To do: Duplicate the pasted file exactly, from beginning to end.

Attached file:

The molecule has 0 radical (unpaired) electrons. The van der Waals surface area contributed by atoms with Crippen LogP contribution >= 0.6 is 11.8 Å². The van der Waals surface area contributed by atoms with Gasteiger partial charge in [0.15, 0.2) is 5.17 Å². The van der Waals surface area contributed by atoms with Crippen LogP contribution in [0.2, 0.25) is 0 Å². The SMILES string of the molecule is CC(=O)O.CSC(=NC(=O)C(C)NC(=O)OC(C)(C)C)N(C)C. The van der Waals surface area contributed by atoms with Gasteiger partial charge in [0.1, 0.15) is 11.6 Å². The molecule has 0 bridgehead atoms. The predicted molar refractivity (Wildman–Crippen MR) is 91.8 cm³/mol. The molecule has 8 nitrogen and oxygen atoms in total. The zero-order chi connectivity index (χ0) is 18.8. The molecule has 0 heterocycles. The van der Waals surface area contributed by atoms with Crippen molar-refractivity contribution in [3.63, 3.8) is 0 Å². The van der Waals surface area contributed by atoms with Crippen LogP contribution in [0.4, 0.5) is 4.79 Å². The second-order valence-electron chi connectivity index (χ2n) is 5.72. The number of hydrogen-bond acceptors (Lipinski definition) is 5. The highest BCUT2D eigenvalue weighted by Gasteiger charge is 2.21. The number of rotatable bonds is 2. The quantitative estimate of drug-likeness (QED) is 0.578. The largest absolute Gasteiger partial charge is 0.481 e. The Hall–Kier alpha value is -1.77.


The molecule has 0 radical (unpaired) electrons. The van der Waals surface area contributed by atoms with Crippen LogP contribution >= 0.6 is 11.8 Å². The van der Waals surface area contributed by atoms with Gasteiger partial charge in [0.15, 0.2) is 5.17 Å². The van der Waals surface area contributed by atoms with Crippen LogP contribution in [0.2, 0.25) is 0 Å². The SMILES string of the molecule is CC(=O)O.CSC(=NC(=O)C(C)NC(=O)OC(C)(C)C)N(C)C. The van der Waals surface area contributed by atoms with Gasteiger partial charge in [0.1, 0.15) is 11.6 Å². The molecule has 0 bridgehead atoms. The predicted molar refractivity (Wildman–Crippen MR) is 91.8 cm³/mol. The molecule has 8 nitrogen and oxygen atoms in total. The zero-order chi connectivity index (χ0) is 18.8. The molecule has 0 heterocycles. The van der Waals surface area contributed by atoms with Crippen molar-refractivity contribution in [3.63, 3.8) is 0 Å². The van der Waals surface area contributed by atoms with Crippen LogP contribution in [0.4, 0.5) is 4.79 Å². The second-order valence-electron chi connectivity index (χ2n) is 5.72. The number of hydrogen-bond acceptors (Lipinski definition) is 5. The highest BCUT2D eigenvalue weighted by Gasteiger charge is 2.21. The number of rotatable bonds is 2. The quantitative estimate of drug-likeness (QED) is 0.578. The largest absolute Gasteiger partial charge is 0.481 e. The Hall–Kier alpha value is -1.77.